The Great Pyramid of Giza. Credit: Nina/Creative Commons

Egypt's authorities closed the Great Pyramid on Friday after rumors that various groups planned to hold bizzarre ceremonies on the Giza Plateau at 11:11 a.m. on Nov. 11, 2011.

Although the Supreme Council of Antiquities (SCA) said the closure was due to "necessary maintenance," the head of the Department of Pharaonic Archaeology Atef Abu Zahab told reporters that the decision came "after much pressure" from concerned Internet users.

Rumours of strange rituals spread after the Egyptian daily Ahram reported that people from all over the world were due to hold a "Ceremony of Love" at the ancient monument on 11/11/11.

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Called "Cheops Project," the event was aimed at strengthing the power of the pyramid on the alignment of ones by installing a crystal pyramid inside Khufu's sarcophagus for 24 hours.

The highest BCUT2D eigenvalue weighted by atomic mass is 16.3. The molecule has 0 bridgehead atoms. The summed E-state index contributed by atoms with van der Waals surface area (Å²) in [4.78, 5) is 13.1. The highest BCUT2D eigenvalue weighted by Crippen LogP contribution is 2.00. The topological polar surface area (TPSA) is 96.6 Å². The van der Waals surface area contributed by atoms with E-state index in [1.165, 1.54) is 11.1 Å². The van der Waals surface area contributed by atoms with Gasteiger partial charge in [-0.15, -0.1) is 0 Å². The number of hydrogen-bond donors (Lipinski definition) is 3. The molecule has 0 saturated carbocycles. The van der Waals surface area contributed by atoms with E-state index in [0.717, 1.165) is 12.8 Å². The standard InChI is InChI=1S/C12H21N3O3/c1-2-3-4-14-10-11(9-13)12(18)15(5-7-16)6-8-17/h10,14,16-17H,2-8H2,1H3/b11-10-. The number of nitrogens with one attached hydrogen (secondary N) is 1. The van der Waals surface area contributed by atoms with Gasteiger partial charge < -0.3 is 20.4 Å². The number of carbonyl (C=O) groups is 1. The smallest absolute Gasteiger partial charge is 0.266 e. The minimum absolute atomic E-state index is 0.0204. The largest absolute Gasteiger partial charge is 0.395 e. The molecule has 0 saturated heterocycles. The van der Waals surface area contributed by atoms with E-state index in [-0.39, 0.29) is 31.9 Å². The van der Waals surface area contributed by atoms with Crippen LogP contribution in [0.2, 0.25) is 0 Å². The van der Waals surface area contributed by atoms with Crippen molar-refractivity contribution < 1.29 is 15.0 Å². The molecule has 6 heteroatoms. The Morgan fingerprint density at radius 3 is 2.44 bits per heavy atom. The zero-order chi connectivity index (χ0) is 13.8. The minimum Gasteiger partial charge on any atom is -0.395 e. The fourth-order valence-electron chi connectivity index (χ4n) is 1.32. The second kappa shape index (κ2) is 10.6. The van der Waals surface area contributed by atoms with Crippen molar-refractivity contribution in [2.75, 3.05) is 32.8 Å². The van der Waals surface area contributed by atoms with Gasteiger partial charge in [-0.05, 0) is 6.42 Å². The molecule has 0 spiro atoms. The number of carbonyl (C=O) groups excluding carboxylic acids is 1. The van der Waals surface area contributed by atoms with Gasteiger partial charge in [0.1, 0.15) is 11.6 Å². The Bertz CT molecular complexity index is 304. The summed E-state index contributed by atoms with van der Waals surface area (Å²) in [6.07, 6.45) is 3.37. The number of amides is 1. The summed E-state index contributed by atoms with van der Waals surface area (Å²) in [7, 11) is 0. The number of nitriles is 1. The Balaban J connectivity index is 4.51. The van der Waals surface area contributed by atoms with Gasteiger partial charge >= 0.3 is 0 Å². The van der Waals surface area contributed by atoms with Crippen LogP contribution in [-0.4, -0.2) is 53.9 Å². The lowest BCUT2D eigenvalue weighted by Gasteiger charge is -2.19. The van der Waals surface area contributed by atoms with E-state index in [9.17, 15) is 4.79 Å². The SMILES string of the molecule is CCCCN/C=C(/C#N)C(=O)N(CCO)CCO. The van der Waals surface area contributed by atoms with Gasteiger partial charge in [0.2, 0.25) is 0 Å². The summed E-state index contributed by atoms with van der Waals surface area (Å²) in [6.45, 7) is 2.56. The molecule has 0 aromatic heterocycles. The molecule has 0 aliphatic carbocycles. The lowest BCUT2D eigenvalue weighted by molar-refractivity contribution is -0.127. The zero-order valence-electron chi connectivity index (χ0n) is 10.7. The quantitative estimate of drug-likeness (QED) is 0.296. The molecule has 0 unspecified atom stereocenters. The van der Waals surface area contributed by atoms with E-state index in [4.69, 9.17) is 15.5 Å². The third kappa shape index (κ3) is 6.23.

The operation, carried with people meditating in circles hand-in-hand around the pyramid, was reportedly designed to create a shield around the Earth to protect the planet against cosmic threats, according to Andrzej Wojcikiewicz, president of the Polish foundation Dar Swiatowida, which sponsored the event.

Rumors soon spread over websites and social networks that among the meditators were 1,200 Jews who planned to erect a Star of David on top of the Great Pyramid to support their claim that Jewish slaves built the pyramids, and not the ancient Egyptians.

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Aly El-Asfar, head of the Giza Plateau in the SCA, told Ahram Online that Egyptian authorities initially approved the ceremony as the program submitted by the foundation referred to an ordinary private ceremony, with nothing installed inside the sarcophagus of King Khufu.

"I cannot control anyone's belief, but I am the guardian of the pyramids and Egypt's history and will not, by any means, allow that something wrong would happen, or if any damage occur," El-Asfar told the Egyptian daily.

Built for the pharaoh Cheops, also known as Khufu, the Great Pyramid is the last remaining wonder of the ancient world.

The monument is the largest of a family of three pyramids on the Giza plateau, on the outskirts of Cairo, and has long been rumored to have hidden passageways leading to secret chambers.